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NEVER THAT: Makeup Inclusivity

 

As the last two ready for the pregame because we’re baking our faces, we figured we’d start with a topic we know… makeup. We have some pretty strong opinions. When it comes to not being inclusive in the industry — never that.

 

Telling Someone They’re Wearing Too Much Makeup? Never that.

 

First of all, no one should ever tell anyone that they’re wearing too much makeup. If a person wants to wear natural makeup, no makeup at all, or a full face beat then that’s their prerogative. Saying, “you look just as good without makeup!” as a compliment rubs us the wrong way. When we go in on our face, we don’t want people to think we look the same as we do when we roll out of bed for our 8ams. Women don’t do their makeup to impress men who wouldn’t know the difference between a warm and cool undertone if they tried. A 2017 study by cosmetic brand Sally Hansen and Ipsos found that “84 percent of women say beauty can be empowering, which challenges the notion that women don't genuinely enjoy makeup.”

 

And on the off-chance we do want to do something to impress people we’ve got other ways to do so — like, maybe, our dazzling personalities?!

 

The unwanted opinions don’t just come from men, and we acknowledge that. Women who judge other women for their makeup choices are just as bad. The people who speak negatively about individuals that choose to wear a lot makeup can inadvertently undermine and discourage the self expression and confidence that some receive from wearing makeup.

 

Telling Someone They’re Not Wearing Enough Makeup? Never that.

 

While a full beat face with a chiseled contour has become a new standard for beauty, it's still not for everyone, and there’s no problem with that. Some people don't feel the urge to wake up an hour early to powder their face. People have different comfort levels with cosmetics, and the industry is taking note of this.

 

The popularity of brands like Glossier and Milk Makeup that advertise a “no makeup,” look, has skyrocketed. These companies pride themselves on their ability to give customers a natural look and feel, enhancing certain features rather than totally concealing them with more product.

 

Glossier has reached cult-favorite status over the last two years because of their brand identity and online marketing, according to Business Insider. In an interview with The Cut, Glossier CEO Emily Weiss said that their sixth floor, New York City showroom, generates more sales revenue per square foot than the average Apple store.

 

It’s nobody’s business how much makeup one decides to wear, but with the industry now capitalizing off the “natural look,” it’s clear that how people choose to use their cosmetics is being noticed. The choice is in the hands of the individual and there are enough products out there for everyone to achieve their preferred look.

 

 

Thinking Makeup is Just For Girls? Never that.

 

Recently, antiquated definitions of femininity and masculinity are being questioned. Now, femininity doesn’t have to be a cherubic, natural face or a completely made up mug. Reported by OxfordStudent.com, in ancient Egypt and China, makeup was a symbol across genders of high social status.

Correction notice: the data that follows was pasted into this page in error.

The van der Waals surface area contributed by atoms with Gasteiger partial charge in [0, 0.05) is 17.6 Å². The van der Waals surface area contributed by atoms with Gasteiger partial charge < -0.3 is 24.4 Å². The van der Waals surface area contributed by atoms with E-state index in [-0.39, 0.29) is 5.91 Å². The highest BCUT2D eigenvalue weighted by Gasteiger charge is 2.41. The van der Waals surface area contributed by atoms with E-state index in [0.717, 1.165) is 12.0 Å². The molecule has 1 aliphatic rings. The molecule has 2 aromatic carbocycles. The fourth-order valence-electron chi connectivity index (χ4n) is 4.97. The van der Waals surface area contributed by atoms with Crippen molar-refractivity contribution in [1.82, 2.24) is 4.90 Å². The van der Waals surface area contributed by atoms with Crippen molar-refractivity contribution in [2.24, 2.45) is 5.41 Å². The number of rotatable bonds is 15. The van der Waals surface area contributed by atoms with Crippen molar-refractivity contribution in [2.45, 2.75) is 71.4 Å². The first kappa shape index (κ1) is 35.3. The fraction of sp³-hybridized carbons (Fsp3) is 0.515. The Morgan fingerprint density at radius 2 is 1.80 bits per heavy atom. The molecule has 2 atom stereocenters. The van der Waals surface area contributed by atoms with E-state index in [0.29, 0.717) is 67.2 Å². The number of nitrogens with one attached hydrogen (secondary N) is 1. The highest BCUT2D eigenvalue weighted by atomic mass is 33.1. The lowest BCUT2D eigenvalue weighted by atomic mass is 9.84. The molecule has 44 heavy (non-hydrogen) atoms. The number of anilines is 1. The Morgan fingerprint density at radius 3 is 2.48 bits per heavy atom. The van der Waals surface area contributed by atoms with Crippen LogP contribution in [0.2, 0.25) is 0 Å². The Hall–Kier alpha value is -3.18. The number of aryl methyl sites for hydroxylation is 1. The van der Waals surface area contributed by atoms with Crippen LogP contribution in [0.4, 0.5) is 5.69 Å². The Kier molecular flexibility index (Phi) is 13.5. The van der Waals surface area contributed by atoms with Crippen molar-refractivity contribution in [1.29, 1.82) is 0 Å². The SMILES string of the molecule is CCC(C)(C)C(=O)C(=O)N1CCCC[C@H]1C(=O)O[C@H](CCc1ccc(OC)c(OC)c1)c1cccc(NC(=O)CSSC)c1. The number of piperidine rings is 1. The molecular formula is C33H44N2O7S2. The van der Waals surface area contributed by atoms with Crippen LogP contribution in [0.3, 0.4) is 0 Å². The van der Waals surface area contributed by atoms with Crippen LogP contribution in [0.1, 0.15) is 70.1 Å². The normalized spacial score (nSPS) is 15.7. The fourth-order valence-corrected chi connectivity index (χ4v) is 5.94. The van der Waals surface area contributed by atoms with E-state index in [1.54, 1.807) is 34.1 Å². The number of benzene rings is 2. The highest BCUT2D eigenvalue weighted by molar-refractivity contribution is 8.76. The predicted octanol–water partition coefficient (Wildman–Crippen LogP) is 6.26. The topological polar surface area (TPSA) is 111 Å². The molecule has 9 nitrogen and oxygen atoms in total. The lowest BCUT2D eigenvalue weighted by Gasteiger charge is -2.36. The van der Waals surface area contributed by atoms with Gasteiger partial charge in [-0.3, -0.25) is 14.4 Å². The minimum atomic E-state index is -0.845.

Over the last few years, we’ve seen gender ideologies completely turned on their head. According to Mintel, beauty launches targeted at men have increased 70% between 2007 and 2012. As avid watchers of the Youtube beauty community, we’ve seen the figureheads that test the belief that makeup is only for girls. For a more localized example, if you’ve been to the basement of Park while they film for ICTV, you’ve definitely seen boys wearing makeup as they’re required to have foundation to make their faces camera ready.

 

But boys wearing makeup has become an act of enjoyment and not just employment. Many individuals like Manny MUA, James Charles, Bretman Rock, and Jeffree Star have found celebrity on their beauty Youtube channels. All of these men either have their own makeup lines or have collaborated with some of the biggest names in the makeup industry like Covergirl and Morphe. The dispelling of gendered norms in cosmetics isn’t a new phenomenon.

 

Too often people forget that just because something isn’t at the forefront of society doesn’t mean people aren’t doing it. Male figures in the beauty industry have been around long before James Charles started opening his videos by saying “hey sisters.” There’s more male celebrity makeup artists than people recognize, and they don’t just do drag like many assume because of their preconceived notions. Beyoncé’s makeup artist, Sir John, has been in the industry since about 2009. Before Sir John there was Kevin Aucoin and before Aucoin was Way Bandy. Bandy began in the 70’s and has paved the way for the males in makeup who rack up millions of subscribers today.

 

Despite the recent strides toward inclusivity in beauty, there is still a long way to go. There is a lot of work to be done about shade range inclusivity and the way big brands in the industry monopolize on different products, and those are really just scratching the surface. What it comes down to is this question:

 

How can we expect makeup business models to respect us when some people are still out here judging others for their use or lack thereof when it comes to cosmetics? Honestly… Never That.

 

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